We knew about William Pryor and we knew about Neil Gorsuch — and we thought we knew about Diane Sykes, who just wrote a big Second Amendment decision for the Seventh Circuit and who comes from a state (Wisconsin) that Trump would very much like to hold in 2020. The surprise in this Politico piece is that Sykes isn’t the third finalist. It’s Tom Hardiman, a federal judge from the Third Circuit whose profile looks a lot like Gorsuch’s. He’s young (just 51), he comes from a purple state (Pennsylvania), and he spent his career before becoming a judge in private practice, which meant he had virtually no paper trail when he was confirmed as a federal district judge via voice vote in the Senate in 2003. (Gorsuch spent a year at the DOJ before being elevated to the federal bench.) Four years later, Hardiman was made an appellate judge by a Senate vote of 95-0. Like Gorsuch, he shouldn’t face the same degree of fire in confirmation that Pryor would. But then, neither should Sykes. So why Hardiman over her?
Here’s SCOTUSblog’s long profile of Hardiman’s Third Circuit opinions, which covers enough of a range of topics to leave you with no distinct impression of him apart from a general conservative bent. The appeal of Hardiman to Trump, I think, might be biographical: He was apparently the first person in his family to graduate from college and drove a taxi to help pay his way through law school. He’s based in western PA and has some bipartisan cred in that his wife’s family is Democratic and influential in the state. That is to say, Hardiman is a success story that comes straight from Trump’s base — blue-collar, Pennsylvanian, ties to both sides of the political aisle. Even his law-school alma mater of Georgetown, while prestigious, would be a break from the Ivy League stranglehold on Supreme Court appointments. If there’s such a thing as a “populist” pick for the Court, Hardiman might be as close as you can get.
But what about Pryor? It seemed for months like he was the prohibitive frontrunner to replace Scalia, especially given his “in” with Trump via Jeff Sessions. Sure, Pryor’s confirmation battle would have been brutal, but in the end the GOP can always nuke the filibuster to push him through — which they may prefer to do early, thus clearing the way for future SCOTUS nominations. Pushing Pryor out now would be a way of picking a fight to do that. So why is he fading? Politico has the scoop:
As Gorsuch’s fortunes have risen, Pryor’s prospects have dimmed. A 2006 George W. Bush appointee, Pryor is currently the subject of raging debate on an off-the-record list-serv that includes many in the conservative legal and political communities, including many Republican Senate staffers, thanks to his decision to join the majority in Glenn v. Brumby, a 2011 opinion that protected transgenders from workplace discrimination.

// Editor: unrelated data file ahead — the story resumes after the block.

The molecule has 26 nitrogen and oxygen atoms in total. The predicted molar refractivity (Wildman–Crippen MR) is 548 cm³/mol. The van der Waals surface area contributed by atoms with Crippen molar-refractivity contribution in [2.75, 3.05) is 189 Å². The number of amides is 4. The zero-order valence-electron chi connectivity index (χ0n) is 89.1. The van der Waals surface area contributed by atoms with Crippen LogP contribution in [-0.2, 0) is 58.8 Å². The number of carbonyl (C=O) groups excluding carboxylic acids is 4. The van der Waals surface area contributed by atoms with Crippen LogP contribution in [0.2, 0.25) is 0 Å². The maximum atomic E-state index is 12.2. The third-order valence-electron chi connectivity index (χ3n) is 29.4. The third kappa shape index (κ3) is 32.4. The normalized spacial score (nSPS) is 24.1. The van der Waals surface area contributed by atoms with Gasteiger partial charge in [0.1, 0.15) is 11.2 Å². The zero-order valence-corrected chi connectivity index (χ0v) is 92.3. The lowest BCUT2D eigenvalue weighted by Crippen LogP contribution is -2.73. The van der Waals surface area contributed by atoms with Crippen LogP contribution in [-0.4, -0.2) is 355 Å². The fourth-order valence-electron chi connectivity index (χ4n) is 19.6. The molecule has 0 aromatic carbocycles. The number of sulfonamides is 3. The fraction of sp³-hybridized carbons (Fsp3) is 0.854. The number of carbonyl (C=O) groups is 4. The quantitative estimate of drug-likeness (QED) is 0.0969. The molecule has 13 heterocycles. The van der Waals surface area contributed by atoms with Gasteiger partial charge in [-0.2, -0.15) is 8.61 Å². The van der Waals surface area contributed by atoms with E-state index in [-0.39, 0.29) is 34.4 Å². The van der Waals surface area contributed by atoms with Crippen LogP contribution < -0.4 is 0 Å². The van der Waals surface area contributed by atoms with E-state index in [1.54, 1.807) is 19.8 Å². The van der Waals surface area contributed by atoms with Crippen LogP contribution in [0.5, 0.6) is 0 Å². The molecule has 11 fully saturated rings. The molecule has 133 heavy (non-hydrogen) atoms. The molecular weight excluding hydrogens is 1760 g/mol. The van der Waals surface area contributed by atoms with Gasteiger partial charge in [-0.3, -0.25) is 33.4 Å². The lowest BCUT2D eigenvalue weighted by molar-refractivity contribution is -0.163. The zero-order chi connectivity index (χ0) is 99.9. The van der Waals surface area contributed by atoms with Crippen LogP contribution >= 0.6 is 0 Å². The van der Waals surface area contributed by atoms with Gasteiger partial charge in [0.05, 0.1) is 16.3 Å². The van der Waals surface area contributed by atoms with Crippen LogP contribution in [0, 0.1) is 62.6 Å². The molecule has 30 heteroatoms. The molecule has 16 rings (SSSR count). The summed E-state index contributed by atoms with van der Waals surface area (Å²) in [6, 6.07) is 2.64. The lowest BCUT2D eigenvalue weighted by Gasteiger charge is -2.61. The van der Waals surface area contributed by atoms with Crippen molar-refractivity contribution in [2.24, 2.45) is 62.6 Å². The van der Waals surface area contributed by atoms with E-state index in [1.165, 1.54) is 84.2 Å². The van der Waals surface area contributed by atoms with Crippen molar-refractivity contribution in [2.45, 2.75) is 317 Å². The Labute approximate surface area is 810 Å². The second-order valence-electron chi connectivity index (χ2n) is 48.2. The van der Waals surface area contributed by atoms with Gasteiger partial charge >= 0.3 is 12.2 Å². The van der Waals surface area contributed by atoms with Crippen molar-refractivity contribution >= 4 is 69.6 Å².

“I think everybody on this list probably has something I’m not going to agree with. I think that decision with Pryor probably would be the one that would fall into that category,” said Carrie Severino, the chief counsel and policy director of the Judicial Crisis Network, a conservative legal organization.
John Malcolm, who oversees a legal center inside the Heritage Foundation, acknowledged that, “Bill Pryor has been getting attacked from the right. Which is strange to me.”
Here’s the controversial opinion in Glenn v. Brumby, which Pryor didn’t write but did join. The Eleventh Circuit held that discriminating against transgender people at work violates the Equal Protection Clause because it’s a form of sex discrimination, namely, punishing someone for failing to conform to stereotypes of appearance and behavior associated with their biological gender. Is that disqualifying for Pryor? Before you answer, note that SCOTUSblog’s profile of Hardiman cites an interesting opinion of his own along these lines:
In other cases, Hardiman has been harder to pigeonhole. He wrote for the court in allowing a gender-stereotyping claim by a gay man who described himself as “effeminate” to go forward, reversing the district court’s grant of summary judgment in favor of the company where the man worked, and which ultimately fired him. Hardiman explained that the plaintiff was “harassed because he did not conform to” the company’s “vision of how a man should look, speak, and act – rather than harassment based solely on his sexual orientation.” Hardiman agreed with the company that “every case of sexual orientation discrimination cannot translate into a triable case of gender stereotyping discrimination.” But at the same time, he observed, the company “cannot persuasively argue that because Prowel is homosexual, he is precluded from bringing a gender stereotyping claim.”
It’d be amusing if Pryor is passed over for Hardiman and then Hardiman’s opinion on gender stereotyping and discrimination blows up on the right.
For what it’s worth, Gorsuch looks like the strongest pick of the three to me although I don’t think there are any Souters among them. Now we wait for Trump’s decision. He said this morning that an announcement will come next week. Exit question: Could the real reason behind Pryor’s fade from contention be that McConnell knows he doesn’t have the votes to nuke the filibuster? If just three Republicans refuse to sign on to that, suddenly the entire strategy changes. Trump will need to go with a nominee who can get to 60, which may explain the sudden interest in Gorsuch and, especially, Hardiman.